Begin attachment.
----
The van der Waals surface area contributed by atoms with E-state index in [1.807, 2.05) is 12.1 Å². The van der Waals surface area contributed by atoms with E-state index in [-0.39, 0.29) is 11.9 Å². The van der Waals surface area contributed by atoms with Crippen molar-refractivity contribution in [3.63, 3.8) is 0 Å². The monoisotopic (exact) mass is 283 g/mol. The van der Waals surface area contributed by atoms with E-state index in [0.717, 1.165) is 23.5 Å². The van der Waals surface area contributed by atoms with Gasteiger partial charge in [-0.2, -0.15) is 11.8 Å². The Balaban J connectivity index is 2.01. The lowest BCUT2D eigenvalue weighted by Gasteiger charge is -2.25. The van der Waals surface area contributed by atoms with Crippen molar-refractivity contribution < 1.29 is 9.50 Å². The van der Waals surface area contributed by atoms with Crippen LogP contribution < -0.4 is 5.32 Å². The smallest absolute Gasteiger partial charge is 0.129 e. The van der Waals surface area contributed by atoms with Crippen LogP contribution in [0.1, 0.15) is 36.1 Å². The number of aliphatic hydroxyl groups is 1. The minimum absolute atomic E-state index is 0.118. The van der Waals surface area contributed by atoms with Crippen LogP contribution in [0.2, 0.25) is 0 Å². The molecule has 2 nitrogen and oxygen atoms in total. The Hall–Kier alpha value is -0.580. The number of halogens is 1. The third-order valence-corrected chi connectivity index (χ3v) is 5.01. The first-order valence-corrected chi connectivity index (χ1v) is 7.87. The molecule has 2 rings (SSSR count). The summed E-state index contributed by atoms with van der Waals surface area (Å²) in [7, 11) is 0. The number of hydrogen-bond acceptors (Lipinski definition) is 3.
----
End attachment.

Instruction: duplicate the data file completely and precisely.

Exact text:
The van der Waals surface area contributed by atoms with E-state index in [1.807, 2.05) is 12.1 Å². The van der Waals surface area contributed by atoms with E-state index in [-0.39, 0.29) is 11.9 Å². The van der Waals surface area contributed by atoms with Crippen molar-refractivity contribution in [3.63, 3.8) is 0 Å². The monoisotopic (exact) mass is 283 g/mol. The van der Waals surface area contributed by atoms with E-state index in [0.717, 1.165) is 23.5 Å². The van der Waals surface area contributed by atoms with Gasteiger partial charge in [-0.2, -0.15) is 11.8 Å². The Balaban J connectivity index is 2.01. The lowest BCUT2D eigenvalue weighted by Gasteiger charge is -2.25. The van der Waals surface area contributed by atoms with Crippen molar-refractivity contribution < 1.29 is 9.50 Å². The van der Waals surface area contributed by atoms with Crippen LogP contribution < -0.4 is 5.32 Å². The smallest absolute Gasteiger partial charge is 0.129 e. The van der Waals surface area contributed by atoms with Crippen LogP contribution in [0.1, 0.15) is 36.1 Å². The number of aliphatic hydroxyl groups is 1. The minimum absolute atomic E-state index is 0.118. The van der Waals surface area contributed by atoms with Crippen LogP contribution in [0.2, 0.25) is 0 Å². The molecule has 2 nitrogen and oxygen atoms in total. The Hall–Kier alpha value is -0.580. The number of halogens is 1. The third-order valence-corrected chi connectivity index (χ3v) is 5.01. The first-order valence-corrected chi connectivity index (χ1v) is 7.87. The molecule has 2 rings (SSSR count). The summed E-state index contributed by atoms with van der Waals surface area (Å²) in [7, 11) is 0. The number of hydrogen-bond acceptors (Lipinski definition) is 3.